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March 22, 2018   
November 03, 2005 


Retaining wall jobs can be easy to sell because many homeowners know what
the walls can do to enhance the functionality of a backyard, hold back earth to level an area, control erosion or just add an appealing aesthetic element.

Because people want to enjoy their homes more and are eager to extend their living spaces to the outdoors, you can profit by selling and installing retaining walls. But it helps to know a few basics about the product, its
installation, and the best way to present it to the homeowner.

Selling the job

There are plenty of ways to create some interest to get the homeowner excited about a retaining wall project. For example:

 Visit manufacturers’ Web sites, where you’ll undoubtedly find photos of their best work. Print these and show them to your clients. Point out how the wall has solved a problem or made the area more functional.

 Find nice retaining wall jobs in your area and take the homeowner to see them.

By showing your client retaining wall examples, the homeowner will get landscape ideas and begin to visualize how a retaining wall might work in their yard.

Most manufacturers also have sample kits that provide a hands-on view of the product color and allow you to explain how the wall is installed and stays in place. Explaining the installation is an important step, as most people are
more comfortable with things when they know how they work. They also will begin to understand the degree of labor, materials and equipment involved in a typical job, which may help them understand why your estimate may be higher than what they were expecting.

Also, be prepared with design ideas, and know the latest product trends. For example, adding lights, columns or a water feature can add a dramatic focal point to a home’s landscaping. Retaining walls have become more attractive in recent years, and the homeowner now has more to choose from. Color, texture and scale choices can be customized to the customer’s needs.

Colors go beyond the drab grays of the past, withchoices that include a variety of warm earth tones and blended colors. Manufacturers are also addressing texture, aiming to avoid a sameness in retaining wall projects.

Blocks have varied faces, which create a randomness more like a natural stone wall. Different block size offerings provide another way to make each wall different and match the scale desired. Retaining wall blocks come in several sizes, which can be mixed and matched to create a more unique finished wall.

Bidding a retaining wall

The first task in bidding a retaining wall project is to determine the height of the wall. Gravity walls — those no higher than 4 ft. — generally (depending on soil type and other factors) do not need reinforcement and can usually be installed without help from an engineer. You also can terrace the walls to create a series of lower walls that may eliminate the need for an engineer and heavier equipment, such as forklifts and skid steer loaders. Be sure to check with the manufacturer to determine requirements for terracing walls.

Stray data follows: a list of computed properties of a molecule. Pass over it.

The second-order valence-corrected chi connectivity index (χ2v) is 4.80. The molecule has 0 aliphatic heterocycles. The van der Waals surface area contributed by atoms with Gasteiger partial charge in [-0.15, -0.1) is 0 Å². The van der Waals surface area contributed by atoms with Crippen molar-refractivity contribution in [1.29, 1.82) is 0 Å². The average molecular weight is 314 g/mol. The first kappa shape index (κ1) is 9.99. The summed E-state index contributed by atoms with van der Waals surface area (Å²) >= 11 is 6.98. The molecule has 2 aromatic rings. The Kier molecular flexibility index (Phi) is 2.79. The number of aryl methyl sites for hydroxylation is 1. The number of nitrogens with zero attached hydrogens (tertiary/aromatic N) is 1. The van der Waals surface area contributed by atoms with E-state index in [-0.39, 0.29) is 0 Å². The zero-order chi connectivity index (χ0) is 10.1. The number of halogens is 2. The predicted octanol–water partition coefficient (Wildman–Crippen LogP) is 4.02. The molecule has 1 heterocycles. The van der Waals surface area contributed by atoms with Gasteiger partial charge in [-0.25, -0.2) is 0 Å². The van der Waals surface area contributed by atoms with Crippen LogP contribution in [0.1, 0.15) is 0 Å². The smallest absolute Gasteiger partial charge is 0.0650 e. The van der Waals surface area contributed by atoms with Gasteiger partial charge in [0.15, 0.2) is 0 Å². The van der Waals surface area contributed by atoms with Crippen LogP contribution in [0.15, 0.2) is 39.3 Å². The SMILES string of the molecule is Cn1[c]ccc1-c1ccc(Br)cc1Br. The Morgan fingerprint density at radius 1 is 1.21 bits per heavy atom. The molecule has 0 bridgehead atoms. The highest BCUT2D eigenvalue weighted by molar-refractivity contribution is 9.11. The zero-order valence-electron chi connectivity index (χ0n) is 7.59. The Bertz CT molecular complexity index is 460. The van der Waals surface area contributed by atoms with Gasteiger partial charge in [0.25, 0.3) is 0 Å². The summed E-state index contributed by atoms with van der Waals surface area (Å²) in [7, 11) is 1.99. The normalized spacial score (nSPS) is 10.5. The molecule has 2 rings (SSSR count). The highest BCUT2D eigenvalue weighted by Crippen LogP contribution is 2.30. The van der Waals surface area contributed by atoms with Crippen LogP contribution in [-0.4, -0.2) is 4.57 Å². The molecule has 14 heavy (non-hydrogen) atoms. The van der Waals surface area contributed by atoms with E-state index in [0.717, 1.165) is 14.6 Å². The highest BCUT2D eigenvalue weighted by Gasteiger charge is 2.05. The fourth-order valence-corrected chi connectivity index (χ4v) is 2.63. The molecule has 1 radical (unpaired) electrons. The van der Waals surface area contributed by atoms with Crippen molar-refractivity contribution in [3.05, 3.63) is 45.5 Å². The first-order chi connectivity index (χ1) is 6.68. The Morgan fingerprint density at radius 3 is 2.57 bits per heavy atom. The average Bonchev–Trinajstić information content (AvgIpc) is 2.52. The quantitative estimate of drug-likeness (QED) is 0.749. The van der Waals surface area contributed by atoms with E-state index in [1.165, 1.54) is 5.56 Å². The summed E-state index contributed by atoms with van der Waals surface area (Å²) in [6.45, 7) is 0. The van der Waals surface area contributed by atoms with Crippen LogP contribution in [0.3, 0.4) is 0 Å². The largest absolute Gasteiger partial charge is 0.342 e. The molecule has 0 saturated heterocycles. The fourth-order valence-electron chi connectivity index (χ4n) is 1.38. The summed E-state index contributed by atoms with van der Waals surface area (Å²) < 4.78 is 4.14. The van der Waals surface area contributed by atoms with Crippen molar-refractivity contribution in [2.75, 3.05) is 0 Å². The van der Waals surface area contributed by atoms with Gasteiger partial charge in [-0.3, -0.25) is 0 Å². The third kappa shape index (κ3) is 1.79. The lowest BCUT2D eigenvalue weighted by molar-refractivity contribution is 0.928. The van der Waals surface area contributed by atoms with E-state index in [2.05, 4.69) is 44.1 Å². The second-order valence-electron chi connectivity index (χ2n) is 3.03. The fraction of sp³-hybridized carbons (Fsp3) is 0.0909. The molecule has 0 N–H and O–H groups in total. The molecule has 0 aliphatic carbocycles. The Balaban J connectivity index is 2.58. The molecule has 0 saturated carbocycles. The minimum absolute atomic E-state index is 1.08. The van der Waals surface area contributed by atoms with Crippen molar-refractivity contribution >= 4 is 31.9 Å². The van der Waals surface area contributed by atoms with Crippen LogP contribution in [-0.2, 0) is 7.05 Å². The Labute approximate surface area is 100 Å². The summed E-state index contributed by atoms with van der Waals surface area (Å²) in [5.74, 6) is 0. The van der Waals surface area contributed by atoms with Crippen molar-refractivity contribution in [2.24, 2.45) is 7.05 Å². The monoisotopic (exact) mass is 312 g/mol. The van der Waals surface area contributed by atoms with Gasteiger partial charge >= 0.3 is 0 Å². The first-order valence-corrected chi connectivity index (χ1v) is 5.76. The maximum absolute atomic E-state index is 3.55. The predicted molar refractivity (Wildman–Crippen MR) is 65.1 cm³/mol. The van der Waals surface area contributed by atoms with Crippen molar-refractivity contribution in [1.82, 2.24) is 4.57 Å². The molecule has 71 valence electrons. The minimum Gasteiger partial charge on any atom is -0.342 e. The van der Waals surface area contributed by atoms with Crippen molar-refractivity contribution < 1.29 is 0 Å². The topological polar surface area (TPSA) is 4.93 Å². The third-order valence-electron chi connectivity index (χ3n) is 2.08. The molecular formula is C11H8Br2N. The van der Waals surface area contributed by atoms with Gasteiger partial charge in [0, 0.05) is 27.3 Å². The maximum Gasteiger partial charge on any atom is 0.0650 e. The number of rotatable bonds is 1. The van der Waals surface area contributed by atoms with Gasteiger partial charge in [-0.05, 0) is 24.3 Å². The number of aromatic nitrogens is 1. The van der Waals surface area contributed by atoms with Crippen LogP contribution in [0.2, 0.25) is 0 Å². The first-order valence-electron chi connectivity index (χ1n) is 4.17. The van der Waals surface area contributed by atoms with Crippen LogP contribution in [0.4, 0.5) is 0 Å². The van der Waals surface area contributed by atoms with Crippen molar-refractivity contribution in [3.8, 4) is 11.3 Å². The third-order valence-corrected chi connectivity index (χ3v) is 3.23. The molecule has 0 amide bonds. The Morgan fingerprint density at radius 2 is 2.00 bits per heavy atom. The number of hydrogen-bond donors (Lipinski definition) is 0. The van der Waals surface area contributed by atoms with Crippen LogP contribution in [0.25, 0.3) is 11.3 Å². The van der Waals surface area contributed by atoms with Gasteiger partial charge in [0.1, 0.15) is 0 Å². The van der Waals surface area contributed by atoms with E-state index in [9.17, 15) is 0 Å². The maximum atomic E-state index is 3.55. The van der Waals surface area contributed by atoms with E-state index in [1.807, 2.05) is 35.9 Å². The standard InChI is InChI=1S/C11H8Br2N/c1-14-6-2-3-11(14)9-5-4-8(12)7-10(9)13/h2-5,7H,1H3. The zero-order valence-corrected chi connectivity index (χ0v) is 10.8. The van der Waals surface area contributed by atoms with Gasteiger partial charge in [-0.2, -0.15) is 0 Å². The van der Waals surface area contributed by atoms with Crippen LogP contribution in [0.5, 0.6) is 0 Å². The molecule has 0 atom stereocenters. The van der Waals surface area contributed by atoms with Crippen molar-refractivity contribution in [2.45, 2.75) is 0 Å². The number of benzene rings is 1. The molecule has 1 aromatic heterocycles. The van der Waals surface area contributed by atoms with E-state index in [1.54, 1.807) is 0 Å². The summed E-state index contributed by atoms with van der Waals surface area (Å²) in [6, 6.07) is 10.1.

Once the height is known, consider:

Material quantities and costs — includes blocks, caps, reinforcement, aggregate, drain tile, backfill and adhesive. If the job is more complex, it could include lighting fixtures or other elements.

Labor hours and costs — anticipate variables such as difficulty of preparation, proximity to the staging area and access to the site.

Equipment costs — may include a forklift, skid-steer loader, compactor, assorted small tools (you probably already have) and transit costs.

Subcontractor costs — could include an engineer to draw a project plan to submit to the municipality or other subcontracted services.

Overhead costs — include costs to pay your office overhead, taxes, insurance and other associated costs of operating your business.

Profit — make sure you make one.

Manufacturers have training manuals, experts available via phone and Web-sites that provide more information on how to bid a retaining wall project.

Add service to the sale

The most successful contractors add great service to the project mix by providing references to the homeowner they can use to let them know the contractor is capable and will do a good job. Also instill client confidence by being licensed and bonded, and volunteer that information. Offer to provide lien waivers, even if the customer hasn’t asked for them. This proactive approach to service builds positive reputations and referrals.

Provide a timetable of when the project will start and when it will be finished. Remember to underpromise and over-deliver. Explain potential disruptions
and inconveniences that might occur during construction, and try to minimize them.

Once you have gotten to know your client and explained the details of the project, it should be easy to provide a detailed, no-surprises bid. But before you do, make sure it is a job you can — and want — to do.

Forecasters expect 2005 to be another stellar year for new construction and remodeling, and landscaping is along for the ride. With the proper information and tools to sell a retaining wall job, it can be a stellar year for you, too.

Back to News/Press Releases >> Source: Landscape Build/Design
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